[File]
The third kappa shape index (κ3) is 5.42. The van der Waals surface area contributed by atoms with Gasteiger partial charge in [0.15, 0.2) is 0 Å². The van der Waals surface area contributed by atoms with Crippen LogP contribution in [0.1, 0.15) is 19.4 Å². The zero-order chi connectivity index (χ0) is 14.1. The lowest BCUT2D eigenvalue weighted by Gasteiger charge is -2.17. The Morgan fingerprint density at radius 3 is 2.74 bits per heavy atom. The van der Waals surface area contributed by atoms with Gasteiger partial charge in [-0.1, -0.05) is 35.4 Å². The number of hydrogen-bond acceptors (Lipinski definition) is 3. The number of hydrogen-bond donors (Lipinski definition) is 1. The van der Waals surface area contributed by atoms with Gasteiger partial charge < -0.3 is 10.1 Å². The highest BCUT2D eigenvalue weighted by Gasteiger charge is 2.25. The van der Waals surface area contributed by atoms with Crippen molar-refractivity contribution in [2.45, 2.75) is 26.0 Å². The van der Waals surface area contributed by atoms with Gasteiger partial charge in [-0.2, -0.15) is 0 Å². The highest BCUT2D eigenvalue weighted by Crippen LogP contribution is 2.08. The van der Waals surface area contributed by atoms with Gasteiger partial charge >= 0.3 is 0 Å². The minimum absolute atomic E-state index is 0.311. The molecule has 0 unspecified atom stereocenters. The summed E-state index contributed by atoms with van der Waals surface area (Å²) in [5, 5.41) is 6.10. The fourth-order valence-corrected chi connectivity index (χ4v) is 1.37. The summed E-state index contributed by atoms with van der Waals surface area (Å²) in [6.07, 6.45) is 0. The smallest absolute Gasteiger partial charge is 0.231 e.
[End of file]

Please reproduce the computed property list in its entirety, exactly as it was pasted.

The third kappa shape index (κ3) is 5.42. The van der Waals surface area contributed by atoms with Gasteiger partial charge in [0.15, 0.2) is 0 Å². The van der Waals surface area contributed by atoms with Crippen LogP contribution in [0.1, 0.15) is 19.4 Å². The zero-order chi connectivity index (χ0) is 14.1. The lowest BCUT2D eigenvalue weighted by Gasteiger charge is -2.17. The Morgan fingerprint density at radius 3 is 2.74 bits per heavy atom. The van der Waals surface area contributed by atoms with Gasteiger partial charge in [-0.1, -0.05) is 35.4 Å². The number of hydrogen-bond acceptors (Lipinski definition) is 3. The number of hydrogen-bond donors (Lipinski definition) is 1. The van der Waals surface area contributed by atoms with Gasteiger partial charge < -0.3 is 10.1 Å². The highest BCUT2D eigenvalue weighted by Gasteiger charge is 2.25. The van der Waals surface area contributed by atoms with Crippen molar-refractivity contribution in [2.45, 2.75) is 26.0 Å². The van der Waals surface area contributed by atoms with Gasteiger partial charge in [-0.2, -0.15) is 0 Å². The highest BCUT2D eigenvalue weighted by Crippen LogP contribution is 2.08. The van der Waals surface area contributed by atoms with Gasteiger partial charge >= 0.3 is 0 Å². The minimum absolute atomic E-state index is 0.311. The molecule has 0 unspecified atom stereocenters. The summed E-state index contributed by atoms with van der Waals surface area (Å²) in [5, 5.41) is 6.10. The fourth-order valence-corrected chi connectivity index (χ4v) is 1.37. The summed E-state index contributed by atoms with van der Waals surface area (Å²) in [6.07, 6.45) is 0. The smallest absolute Gasteiger partial charge is 0.231 e.